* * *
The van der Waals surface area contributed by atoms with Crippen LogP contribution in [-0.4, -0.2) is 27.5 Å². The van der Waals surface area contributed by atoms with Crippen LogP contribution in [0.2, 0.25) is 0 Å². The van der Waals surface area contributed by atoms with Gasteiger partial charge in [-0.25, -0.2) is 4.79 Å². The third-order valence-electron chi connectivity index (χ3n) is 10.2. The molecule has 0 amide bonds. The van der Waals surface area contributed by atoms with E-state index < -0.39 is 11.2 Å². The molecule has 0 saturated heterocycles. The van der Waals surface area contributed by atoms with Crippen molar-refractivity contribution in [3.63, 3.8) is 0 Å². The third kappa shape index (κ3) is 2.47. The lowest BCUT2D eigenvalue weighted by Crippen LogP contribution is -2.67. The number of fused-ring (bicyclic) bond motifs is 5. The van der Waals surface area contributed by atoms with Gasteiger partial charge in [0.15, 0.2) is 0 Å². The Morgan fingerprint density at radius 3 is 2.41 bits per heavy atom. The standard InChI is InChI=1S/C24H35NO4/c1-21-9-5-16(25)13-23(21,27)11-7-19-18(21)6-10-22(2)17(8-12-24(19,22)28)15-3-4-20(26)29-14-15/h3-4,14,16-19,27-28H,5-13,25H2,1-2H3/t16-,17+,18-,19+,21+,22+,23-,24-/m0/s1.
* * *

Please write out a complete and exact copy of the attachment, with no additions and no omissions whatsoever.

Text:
The van der Waals surface area contributed by atoms with Crippen LogP contribution in [-0.4, -0.2) is 27.5 Å². The van der Waals surface area contributed by atoms with Crippen LogP contribution in [0.2, 0.25) is 0 Å². The van der Waals surface area contributed by atoms with Gasteiger partial charge in [-0.25, -0.2) is 4.79 Å². The third-order valence-electron chi connectivity index (χ3n) is 10.2. The molecule has 0 amide bonds. The van der Waals surface area contributed by atoms with E-state index < -0.39 is 11.2 Å². The molecule has 0 saturated heterocycles. The van der Waals surface area contributed by atoms with Crippen molar-refractivity contribution in [3.63, 3.8) is 0 Å². The third kappa shape index (κ3) is 2.47. The lowest BCUT2D eigenvalue weighted by Crippen LogP contribution is -2.67. The number of fused-ring (bicyclic) bond motifs is 5. The van der Waals surface area contributed by atoms with Gasteiger partial charge in [0.15, 0.2) is 0 Å². The Morgan fingerprint density at radius 3 is 2.41 bits per heavy atom. The standard InChI is InChI=1S/C24H35NO4/c1-21-9-5-16(25)13-23(21,27)11-7-19-18(21)6-10-22(2)17(8-12-24(19,22)28)15-3-4-20(26)29-14-15/h3-4,14,16-19,27-28H,5-13,25H2,1-2H3/t16-,17+,18-,19+,21+,22+,23-,24-/m0/s1.